Dr Markus Frey, British Antarctic Survey (BAS)
Prof Jan Kaiser, School of Environmental Sciences, University of East Anglia
Climate and environment in polar and high-altitude regions are particularly sensitive to anthropogenic perturbation. Understanding the natural processes in the background atmosphere is essential to assess the human contribution to environmental change. Examples are the nitrogen oxides NO and NO2, which alter concentrations of ozone (O3), a pollutant and greenhouse gas, and the hydroxyl radical (OH), which is responsible for the removal of many other atmospheric pollutants (e.g. CO, CH4). Nitrous acid gas (HONO) is a particularly reactive nitrogen species, related to NO and NO2, which has been observed previously at surprisingly high levels in air above snow, suggesting a large snowpack source may be present. The aim of this project is to quantify HONO emissions with an optical technique (LOPAP instrument) and to use isotopic techniques (15N/14N, 18O/16O and 17O/16O ratios) to trace reactive nitrogen formation and loss processes in polar regions.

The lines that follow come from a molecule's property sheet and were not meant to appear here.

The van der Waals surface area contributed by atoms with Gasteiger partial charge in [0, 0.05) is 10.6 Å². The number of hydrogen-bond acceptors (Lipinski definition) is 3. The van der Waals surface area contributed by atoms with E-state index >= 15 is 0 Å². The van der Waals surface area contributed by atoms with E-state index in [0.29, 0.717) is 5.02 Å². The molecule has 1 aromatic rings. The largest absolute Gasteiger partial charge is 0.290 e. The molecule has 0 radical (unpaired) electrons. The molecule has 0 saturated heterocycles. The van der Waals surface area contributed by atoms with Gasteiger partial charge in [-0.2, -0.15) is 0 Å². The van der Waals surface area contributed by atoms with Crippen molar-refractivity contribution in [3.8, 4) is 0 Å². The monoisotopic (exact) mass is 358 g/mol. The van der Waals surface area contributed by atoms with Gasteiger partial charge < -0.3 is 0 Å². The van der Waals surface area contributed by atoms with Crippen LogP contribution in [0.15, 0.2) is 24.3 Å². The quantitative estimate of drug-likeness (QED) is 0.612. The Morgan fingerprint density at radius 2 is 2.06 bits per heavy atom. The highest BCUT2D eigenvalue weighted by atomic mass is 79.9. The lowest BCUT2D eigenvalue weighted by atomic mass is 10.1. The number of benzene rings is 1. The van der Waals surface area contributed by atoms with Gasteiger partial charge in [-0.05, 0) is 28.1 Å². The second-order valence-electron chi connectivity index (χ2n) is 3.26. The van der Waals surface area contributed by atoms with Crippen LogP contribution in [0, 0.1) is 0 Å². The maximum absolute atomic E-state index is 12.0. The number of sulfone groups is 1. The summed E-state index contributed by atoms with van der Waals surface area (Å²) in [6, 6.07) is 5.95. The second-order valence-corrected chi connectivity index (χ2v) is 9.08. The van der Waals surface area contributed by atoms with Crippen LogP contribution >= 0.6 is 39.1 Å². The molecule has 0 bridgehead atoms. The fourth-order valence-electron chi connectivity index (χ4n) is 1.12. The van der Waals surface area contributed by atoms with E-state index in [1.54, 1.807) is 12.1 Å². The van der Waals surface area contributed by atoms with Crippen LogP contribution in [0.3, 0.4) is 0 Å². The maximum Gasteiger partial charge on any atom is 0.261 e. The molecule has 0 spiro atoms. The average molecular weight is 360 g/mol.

You will use a combination of state-of-the art methods and instruments to measure the concentration, fluxes and isotopic composition of reactive nitrogen species (HONO, NOx, HNO3, NO3– separated using filters and annular denuders) above snow and ice in lab experiments at BAS Cambridge and the UEA Roland von Glasow Air-Sea-Ice Chamber, and potentially in the field at a station operated by BAS in coastal Antarctica. You will interpret your observations with a numerical air-snow model to quantitatively understand the composition of the atmosphere above snow, to study the relationship between HONO and NOx as well as their conversion to HNO3 and NO3–, with the ultimate goal to improve global chemistry-climate models.
You will be part of dynamic research teams at BAS and UEA, which are working on a wide range of environmental topics in the polar regions. You will receive full training in the relevant instruments and sampling techniques, modelling and fieldwork. You will attend an atmospheric sciences summer school and receive support to publish results in peer-reviewed journals and at international conferences.
Degree in chemistry, physics or related Earth/Environmental Science, with experience in experimental work and good numerical skills (e.g. knowledge of Matlab, Python or equivalent).